Ghosts Next Door

Ghosts Next Door
by Lopaka Kapanui

Aug 1, 2019

100 Ghost Stories Counting Down To Halloween 2019 #93


Ever heard someone say that things will only get worse before they get better? I lived through that experience during my senior year at Kailua High School. It started out with my mother having a massive heart attack and a significant stroke while she took her afternoon nap.
After the services, my dad told me he called home to check up on my mom to see how her day was going. They ended up getting into an argument over the bills, and he hung up on her. He and I got home at just about the same time later that afternoon when we found her. That guilt slowly ate away at him until it took his life two years later. After that, school life became a routine, and I just went through the motions day in and day out. I wasn't even trying. My girlfriend at the time really tried her best to stay on board, but as luck would have it, she broke up with me right after my graduation ceremony. Couple that with the fact that my diploma would be taken away a few weeks later because of a mix-up of my grade point average with someone else's, and you have a classic case of someone being kicked while they're down.


I don't recall how I got there, but I knew it was just before sunrise at the Pali lookout. The sky was a black and purple color, and it wasn't fully daylight. I don't remember leaving the house, and indeed, I don't recall driving. I don't even remember sleeping the night before or even waking up. I do know that I climbed the railing at the lower path of the lookout and sat on the small grassy area just before the precipice, where it dropped off more than eight hundred feet. I cried without there having been a build-up to my tears. No beginning or middle, just straight to the grief. I was up on my feet, inhaled a deep breath, and stepped forward. I knew that if I didn't jump on my own, then the famous winds of the Pali would push me over. No wind, however, just still silence.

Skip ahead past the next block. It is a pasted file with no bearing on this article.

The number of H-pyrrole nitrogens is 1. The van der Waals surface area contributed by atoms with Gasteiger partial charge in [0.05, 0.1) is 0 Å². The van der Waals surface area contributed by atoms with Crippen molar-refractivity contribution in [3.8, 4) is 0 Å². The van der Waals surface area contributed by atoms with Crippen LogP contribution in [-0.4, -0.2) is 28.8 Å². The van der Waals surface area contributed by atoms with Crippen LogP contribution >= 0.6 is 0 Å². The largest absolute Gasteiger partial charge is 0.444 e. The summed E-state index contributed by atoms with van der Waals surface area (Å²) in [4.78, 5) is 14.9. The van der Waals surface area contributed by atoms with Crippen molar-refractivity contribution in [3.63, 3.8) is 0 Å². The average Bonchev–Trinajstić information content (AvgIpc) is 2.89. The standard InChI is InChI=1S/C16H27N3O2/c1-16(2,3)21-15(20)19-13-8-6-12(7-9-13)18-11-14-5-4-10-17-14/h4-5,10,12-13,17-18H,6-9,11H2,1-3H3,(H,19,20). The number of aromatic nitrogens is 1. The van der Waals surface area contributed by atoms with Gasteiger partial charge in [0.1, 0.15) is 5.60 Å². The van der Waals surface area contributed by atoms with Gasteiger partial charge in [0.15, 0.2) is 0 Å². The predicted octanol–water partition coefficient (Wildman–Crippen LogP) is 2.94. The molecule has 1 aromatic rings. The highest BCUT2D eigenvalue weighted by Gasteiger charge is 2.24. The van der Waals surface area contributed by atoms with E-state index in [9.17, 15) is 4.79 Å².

"There's no need to do that," the voice came from behind me. I turned to look, and a youngish local woman stood on the rail's other side. She had a beautiful round face, and her hair was pulled back into a high bun. She wore a thin material dungaree shirt with a white top underneath. Her jeans were snug and fit her hips nicely, and she spoke while putting a delicate gold chain around her neck. It was a heart-shaped locket with the initials KK engraved on it. "That won't be the answer, and all the people you're mad at will still be here talking about how pitiful a thing it was that you killed yourself, and you'll be gone. Wouldn't you want to still be around so that you have a chance to defend yourself and tell these people to go to hell?"

Her words struck me as logical and common sense, and I cried even more. She was right; how could I do this to myself? I felt so pitiful and useless, just like she said. I felt a huge burden lift from my shoulders, and as I looked up, the woman was extending her arms out to me.

"Come," she nodded. "Come away from there before you slip and really do fall."